Hiring rebounded in June as employers added 224,000 jobs, the Labor Department said Friday, beating economists' forecasts of a gain of about 160,000.
The unemployment rate increased to 3.7% from 3.6%.
The improved numbers contrast sharply with last month's report, which showed only 75,000 jobs were added to the economy in May, well below expectations of 165,000.
On Friday the May number was revised lower to 72,000, while April's total was revised down to 216,000 job gains, versus 224,000.
Notable job increases occurred in professional and business services, in health care, and in transportation and warehousing, the government said. Professional and business services added 51,000 jobs in June, following little employment change in May.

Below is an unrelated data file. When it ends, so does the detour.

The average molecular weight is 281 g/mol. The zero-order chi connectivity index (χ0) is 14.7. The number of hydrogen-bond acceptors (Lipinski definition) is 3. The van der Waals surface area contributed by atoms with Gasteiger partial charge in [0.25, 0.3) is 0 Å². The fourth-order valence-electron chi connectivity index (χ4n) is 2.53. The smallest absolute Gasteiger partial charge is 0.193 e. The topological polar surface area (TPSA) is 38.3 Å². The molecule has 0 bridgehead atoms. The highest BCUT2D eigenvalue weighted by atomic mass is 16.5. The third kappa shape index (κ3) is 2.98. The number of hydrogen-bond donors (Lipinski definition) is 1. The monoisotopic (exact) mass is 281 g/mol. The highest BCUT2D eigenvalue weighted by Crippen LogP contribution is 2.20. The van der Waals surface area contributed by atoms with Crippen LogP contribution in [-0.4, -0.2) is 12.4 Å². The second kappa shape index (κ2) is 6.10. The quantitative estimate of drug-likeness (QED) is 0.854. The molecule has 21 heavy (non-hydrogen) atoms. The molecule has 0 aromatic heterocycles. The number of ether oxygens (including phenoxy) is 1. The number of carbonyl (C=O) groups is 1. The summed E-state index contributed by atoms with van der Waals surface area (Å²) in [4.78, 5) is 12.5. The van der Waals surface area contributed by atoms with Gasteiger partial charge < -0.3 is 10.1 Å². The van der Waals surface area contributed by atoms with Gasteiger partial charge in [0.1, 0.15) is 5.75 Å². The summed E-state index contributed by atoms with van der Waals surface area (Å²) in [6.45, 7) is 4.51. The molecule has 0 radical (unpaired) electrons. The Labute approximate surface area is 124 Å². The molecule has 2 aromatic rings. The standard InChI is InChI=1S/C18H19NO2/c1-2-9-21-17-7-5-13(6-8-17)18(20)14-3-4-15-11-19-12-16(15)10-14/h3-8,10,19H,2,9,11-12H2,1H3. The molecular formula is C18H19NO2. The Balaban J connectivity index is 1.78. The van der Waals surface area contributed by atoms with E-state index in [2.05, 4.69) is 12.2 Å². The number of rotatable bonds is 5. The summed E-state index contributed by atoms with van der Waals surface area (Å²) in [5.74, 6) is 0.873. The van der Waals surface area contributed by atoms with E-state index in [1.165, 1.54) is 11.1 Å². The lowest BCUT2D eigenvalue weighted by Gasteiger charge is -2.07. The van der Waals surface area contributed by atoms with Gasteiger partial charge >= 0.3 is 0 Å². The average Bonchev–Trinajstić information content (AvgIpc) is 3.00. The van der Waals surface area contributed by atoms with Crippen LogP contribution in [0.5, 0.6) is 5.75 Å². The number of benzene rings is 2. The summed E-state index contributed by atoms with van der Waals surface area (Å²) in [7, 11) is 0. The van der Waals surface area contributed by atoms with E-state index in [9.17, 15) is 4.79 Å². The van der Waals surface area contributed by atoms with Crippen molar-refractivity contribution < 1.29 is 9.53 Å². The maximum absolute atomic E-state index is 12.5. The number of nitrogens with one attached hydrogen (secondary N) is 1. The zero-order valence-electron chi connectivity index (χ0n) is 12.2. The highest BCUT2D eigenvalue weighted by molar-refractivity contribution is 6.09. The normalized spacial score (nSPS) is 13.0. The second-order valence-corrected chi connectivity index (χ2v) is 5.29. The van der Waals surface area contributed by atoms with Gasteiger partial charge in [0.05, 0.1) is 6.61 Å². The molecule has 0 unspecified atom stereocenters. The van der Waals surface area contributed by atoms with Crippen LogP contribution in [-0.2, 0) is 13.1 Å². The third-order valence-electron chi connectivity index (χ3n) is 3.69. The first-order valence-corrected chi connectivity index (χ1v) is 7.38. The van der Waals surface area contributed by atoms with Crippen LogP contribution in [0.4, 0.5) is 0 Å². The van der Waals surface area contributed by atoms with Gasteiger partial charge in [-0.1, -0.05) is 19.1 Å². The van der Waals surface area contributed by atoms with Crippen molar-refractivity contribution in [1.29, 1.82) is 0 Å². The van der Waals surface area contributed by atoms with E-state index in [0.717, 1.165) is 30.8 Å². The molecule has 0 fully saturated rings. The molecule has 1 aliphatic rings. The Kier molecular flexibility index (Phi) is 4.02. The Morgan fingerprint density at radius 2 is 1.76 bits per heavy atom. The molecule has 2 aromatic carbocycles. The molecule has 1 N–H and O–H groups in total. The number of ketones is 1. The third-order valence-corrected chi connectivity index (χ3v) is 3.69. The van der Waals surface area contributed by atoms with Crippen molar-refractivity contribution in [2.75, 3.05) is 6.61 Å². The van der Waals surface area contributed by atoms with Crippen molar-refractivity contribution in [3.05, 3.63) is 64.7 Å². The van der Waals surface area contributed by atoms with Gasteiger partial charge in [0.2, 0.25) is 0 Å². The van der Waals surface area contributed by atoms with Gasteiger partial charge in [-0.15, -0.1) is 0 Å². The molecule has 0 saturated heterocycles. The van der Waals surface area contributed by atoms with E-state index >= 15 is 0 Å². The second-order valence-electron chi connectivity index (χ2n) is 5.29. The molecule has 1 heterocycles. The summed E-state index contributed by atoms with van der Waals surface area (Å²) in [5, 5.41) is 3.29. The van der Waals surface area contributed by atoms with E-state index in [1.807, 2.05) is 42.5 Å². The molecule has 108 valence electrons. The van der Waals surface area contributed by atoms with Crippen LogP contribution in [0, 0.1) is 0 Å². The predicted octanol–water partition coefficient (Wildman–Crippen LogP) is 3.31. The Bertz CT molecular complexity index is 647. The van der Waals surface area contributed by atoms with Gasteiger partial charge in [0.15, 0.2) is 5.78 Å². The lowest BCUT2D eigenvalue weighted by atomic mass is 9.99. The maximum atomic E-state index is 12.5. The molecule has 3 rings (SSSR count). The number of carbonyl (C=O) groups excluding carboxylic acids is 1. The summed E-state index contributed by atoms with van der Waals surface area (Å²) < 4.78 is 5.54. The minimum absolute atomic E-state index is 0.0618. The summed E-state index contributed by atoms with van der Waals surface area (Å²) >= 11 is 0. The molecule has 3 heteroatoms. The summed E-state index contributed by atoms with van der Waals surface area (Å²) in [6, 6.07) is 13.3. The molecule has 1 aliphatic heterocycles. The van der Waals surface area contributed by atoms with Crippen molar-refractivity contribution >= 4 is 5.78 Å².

The number of long-term unemployed -- those jobless for 27 weeks or more -- was little changed at 1.4 million in June and accounted for 23.7% of the unemployed.
The surprise rebound comes at a crucial time, as slowing growth rates and modest wage gains could spark renewed bets on deeper Federal Reserve rate cuts.
The CME Group's FedWatch tool, which tracks market expectations of Fed rate moves, suggests a 25% chance of a 50-basis-point reduction later this month, against a near 100% probability that the Fed will lower its key target rate by 25 basis points.